Emphasizing that Indian ethics were completely different from those in the West, RSS Joint General Secretary Manmohan Vaidya Saturday called for the use of Indian words instead of English terms that tend to change the whole way of looking at concepts like religion, nationalism, secularism, tolerance ideology, and fundamentalism.
“Nationalism isn’t a Bharatiya concept. It was born in the Western concept of nation-state and comes with a baggage of ideologies like fascism and personalities like Hitler and Mussolini. In Bharat, the concepts are rashtriyata which are different from nation and nationalism. Hence Rashtrvad for nationalism isn’t an acceptable parallel word,” Vaidya said in his inaugural address at the 2nd Nagpur Literary Festival here.
“Bharatiya concept of Rashtra is different than that of nation. For us, Rashtra means not geography but people and society. That’s why in Bharat, there never was the idea of a government doing all the things for the people like in a welfare state, as eloquently enunciated by Ravindranath Tagore,” he added.
“Bharat is often described as a country of diverse cultures. The right description should be India is a culture that celebrates diversity. That’s because India is basically a country with a spiritual base,” Vaidya said.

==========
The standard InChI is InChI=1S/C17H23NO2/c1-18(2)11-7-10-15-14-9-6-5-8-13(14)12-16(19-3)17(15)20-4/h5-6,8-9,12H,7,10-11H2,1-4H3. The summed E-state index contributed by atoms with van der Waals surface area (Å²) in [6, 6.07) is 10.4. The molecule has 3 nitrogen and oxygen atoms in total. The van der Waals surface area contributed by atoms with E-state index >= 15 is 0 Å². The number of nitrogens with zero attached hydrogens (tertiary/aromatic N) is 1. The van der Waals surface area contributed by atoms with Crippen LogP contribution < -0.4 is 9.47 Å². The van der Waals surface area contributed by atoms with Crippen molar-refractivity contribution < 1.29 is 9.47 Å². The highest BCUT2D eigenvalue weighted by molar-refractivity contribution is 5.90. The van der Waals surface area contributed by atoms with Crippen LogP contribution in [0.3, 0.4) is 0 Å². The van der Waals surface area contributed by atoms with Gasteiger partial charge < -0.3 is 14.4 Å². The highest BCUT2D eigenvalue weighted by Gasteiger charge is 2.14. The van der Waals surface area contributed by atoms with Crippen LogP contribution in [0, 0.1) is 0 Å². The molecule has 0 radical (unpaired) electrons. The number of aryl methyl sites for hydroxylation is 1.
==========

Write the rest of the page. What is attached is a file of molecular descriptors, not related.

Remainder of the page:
Talking about secularism, Vaidya said, “It is a word that was born in the West as a reaction to excesses committed by the theocratic state, which again is a Western idea. Some people call it as Dharmanirapekshata. Actually, since the very meaning and concept of Dharma is different in Bharat, where it’s a way of life than the English word religion. Secularism is a completely alien concept. Hence, the Constitution makers had deliberately kept it out at the time of drafting it. It’s another matter that it was later inserted during Emergency.”
“Hinduism is a wrong word. The correct usage should be Hindutva or Hinduness. I once told a Christian cleric that it is wrong to use the word Hinduism when Christianity isn’t termed as Christanism or Islam isn’t termed as Islamism,” he added.
Vaidya also quoted Swami Vivekanand and said, “India is beyond tolerance. It is a word that again came at the end of a long violent regime of religious conversions by force when some people thought killing wasn’t good. In Hindutva, the question of tolerance doesn’t arise since it has always been inherently so.”
“Similarly, “kattarwad” fundamentalism is irrelevant coinage in regard with Hindutva since a Hindu can never be fundamentalist,” he added.
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